Dismiss
There will be a system update on Friday, May 5th, 6 PM ET. You may experience a brief service interruption.
Browse Prior Art Database

Authentication for DHCP Messages (RFC3118)

IP.com Disclosure Number: IPCOM000005304D
Original Publication Date: 2001-Jun-01
Included in the Prior Art Database: 2001-Aug-21
Document File: 18 page(s) / 36K

Publishing Venue

Internet Society Requests For Comment (RFCs)

Related People

R. Droms: AUTHOR [+3]

Abstract

This document defines a new Dynamic Host Configuration Protocol (DHCP) option through which authorization tickets can be easily generated and newly attached hosts with proper authorization can be automatically configured from an authenticated DHCP server. DHCP provides a framework for passing configuration information to hosts on a TCP/IP network. In some situations, network administrators may wish to constrain the allocation of addresses to authorized hosts. Additionally, some network administrators may wish to provide for authentication of the source and contents of DHCP messages.

This text was extracted from a ASCII Text document.
This is the abbreviated version, containing approximately 10% of the total text.

Network Working Group R. Droms, Editor Request for Comments: 3118 Cisco Systems Category: Standards Track W. Arbaugh, Editor University of Maryland

June 2001

Authentication for DHCP Messages

Status of this Memo

This document specifies an Internet standards track protocol for the Internet community, and requests discussion and suggestions for improvements. Please refer to the current edition of the "Internet Official Protocol Standards" (STD 1) for the standardization state and status of this protocol. Distribution of this memo is unlimited.

Copyright Notice

Copyright (C) The Internet Society (2001). All Rights Reserved.

Abstract

This document defines a new Dynamic Host Configuration Protocol (DHCP) option through which authorization tickets can be easily generated and newly attached hosts with proper authorization can be automatically configured from an authenticated DHCP server. DHCP provides a framework for passing configuration information to hosts on a TCP/IP network. In some situations, network administrators may wish to constrain the allocation of addresses to authorized hosts. Additionally, some network administrators may wish to provide for authentication of the source and contents of DHCP messages.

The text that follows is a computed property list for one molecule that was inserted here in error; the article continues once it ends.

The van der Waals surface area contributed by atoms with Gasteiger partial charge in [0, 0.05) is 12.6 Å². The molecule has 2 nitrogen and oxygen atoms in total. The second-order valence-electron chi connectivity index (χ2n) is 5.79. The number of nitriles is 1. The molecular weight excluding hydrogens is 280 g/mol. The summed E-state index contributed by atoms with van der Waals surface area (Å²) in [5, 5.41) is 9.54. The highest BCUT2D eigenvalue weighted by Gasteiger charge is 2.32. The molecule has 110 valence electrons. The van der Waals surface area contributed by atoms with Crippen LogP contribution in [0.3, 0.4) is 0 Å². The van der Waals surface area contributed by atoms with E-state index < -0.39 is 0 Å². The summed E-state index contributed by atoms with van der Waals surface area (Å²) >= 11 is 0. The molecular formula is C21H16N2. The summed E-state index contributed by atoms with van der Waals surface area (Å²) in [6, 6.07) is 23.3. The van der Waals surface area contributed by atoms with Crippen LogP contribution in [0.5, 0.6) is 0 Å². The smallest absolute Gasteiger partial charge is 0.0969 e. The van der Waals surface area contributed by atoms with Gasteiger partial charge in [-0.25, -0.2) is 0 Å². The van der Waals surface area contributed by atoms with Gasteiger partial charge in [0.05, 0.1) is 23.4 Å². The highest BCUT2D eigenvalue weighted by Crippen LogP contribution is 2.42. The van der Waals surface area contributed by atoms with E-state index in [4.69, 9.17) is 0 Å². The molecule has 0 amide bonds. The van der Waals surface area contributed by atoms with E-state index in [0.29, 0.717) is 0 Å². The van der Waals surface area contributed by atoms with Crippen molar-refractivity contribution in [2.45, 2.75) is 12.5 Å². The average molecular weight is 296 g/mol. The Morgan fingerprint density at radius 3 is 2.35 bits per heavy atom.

1. Introduction

DHCP [1] transports protocol stack configuration parameters from centrally administered servers to TCP/IP hosts. Among those parameters are an IP address. DHCP servers can be configured to dynamically allocate addresses from a pool of addresses, eliminating a manual step in configuration of TCP/IP hosts.

Some network administrators may wish to provide authentication of the source and contents of DHCP messages. For example, clients may be subject to denial of service attacks through the use of bogus DHCP servers, or may simply be misconfigured due to unintentionally instantiated DHCP servers. Network administrators may wish to constrain the allocation of addresses to authorized hosts to avoid denial of service attacks in "hostile" environments where the network

Droms Arbaugh Standards Track [Page 1]

RFC 3118 Authentication for DHCP Messages June 2001

medium is not physically secured, such as wireless networks or college residence halls.

This document defines a technique that can provide both entity authentication and message authentication. The current protocol combines the original Schiller-Huitema-Droms authentication mechanism defined in a previous work in progress with the "delayed authentication" proposal developed by Bill Arbaugh.

1.1 DHCP threat model

The threat to DHCP is inherently an insider threat (assuming a properly configured network where BOOTP ports are blocked on the enterprise's perimeter gateways.) Regardless of the gateway configuration, however, the potential attacks by insiders and outsiders are the same.

The attack specific to a DHCP client is the possibility of the establishment of a "rogue" server with the intent of providing incorrect configuration information to the client. The motivation for doing so may be to establis...